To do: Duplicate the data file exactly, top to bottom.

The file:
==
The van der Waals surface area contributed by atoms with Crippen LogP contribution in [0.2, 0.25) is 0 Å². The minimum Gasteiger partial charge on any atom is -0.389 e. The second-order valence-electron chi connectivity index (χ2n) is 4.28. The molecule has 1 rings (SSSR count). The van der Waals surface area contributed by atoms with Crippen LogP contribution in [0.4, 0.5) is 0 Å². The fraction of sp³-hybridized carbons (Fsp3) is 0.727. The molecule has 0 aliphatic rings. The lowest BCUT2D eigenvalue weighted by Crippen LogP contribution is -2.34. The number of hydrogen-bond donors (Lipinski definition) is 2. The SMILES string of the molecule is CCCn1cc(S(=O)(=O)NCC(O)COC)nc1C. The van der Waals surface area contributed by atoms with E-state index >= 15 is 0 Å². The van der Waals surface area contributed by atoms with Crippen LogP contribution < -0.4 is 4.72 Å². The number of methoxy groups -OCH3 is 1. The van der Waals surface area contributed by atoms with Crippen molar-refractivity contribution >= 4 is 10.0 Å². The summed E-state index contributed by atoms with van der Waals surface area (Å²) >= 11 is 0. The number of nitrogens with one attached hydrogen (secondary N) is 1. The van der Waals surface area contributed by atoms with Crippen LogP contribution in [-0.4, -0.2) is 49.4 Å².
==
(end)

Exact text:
The van der Waals surface area contributed by atoms with Crippen LogP contribution in [0.2, 0.25) is 0 Å². The minimum Gasteiger partial charge on any atom is -0.389 e. The second-order valence-electron chi connectivity index (χ2n) is 4.28. The molecule has 1 rings (SSSR count). The van der Waals surface area contributed by atoms with Crippen LogP contribution in [0.4, 0.5) is 0 Å². The fraction of sp³-hybridized carbons (Fsp3) is 0.727. The molecule has 0 aliphatic rings. The lowest BCUT2D eigenvalue weighted by Crippen LogP contribution is -2.34. The number of hydrogen-bond donors (Lipinski definition) is 2. The SMILES string of the molecule is CCCn1cc(S(=O)(=O)NCC(O)COC)nc1C. The van der Waals surface area contributed by atoms with E-state index >= 15 is 0 Å². The van der Waals surface area contributed by atoms with Crippen LogP contribution < -0.4 is 4.72 Å². The number of methoxy groups -OCH3 is 1. The van der Waals surface area contributed by atoms with Crippen molar-refractivity contribution >= 4 is 10.0 Å². The summed E-state index contributed by atoms with van der Waals surface area (Å²) >= 11 is 0. The number of nitrogens with one attached hydrogen (secondary N) is 1. The van der Waals surface area contributed by atoms with Crippen LogP contribution in [-0.4, -0.2) is 49.4 Å².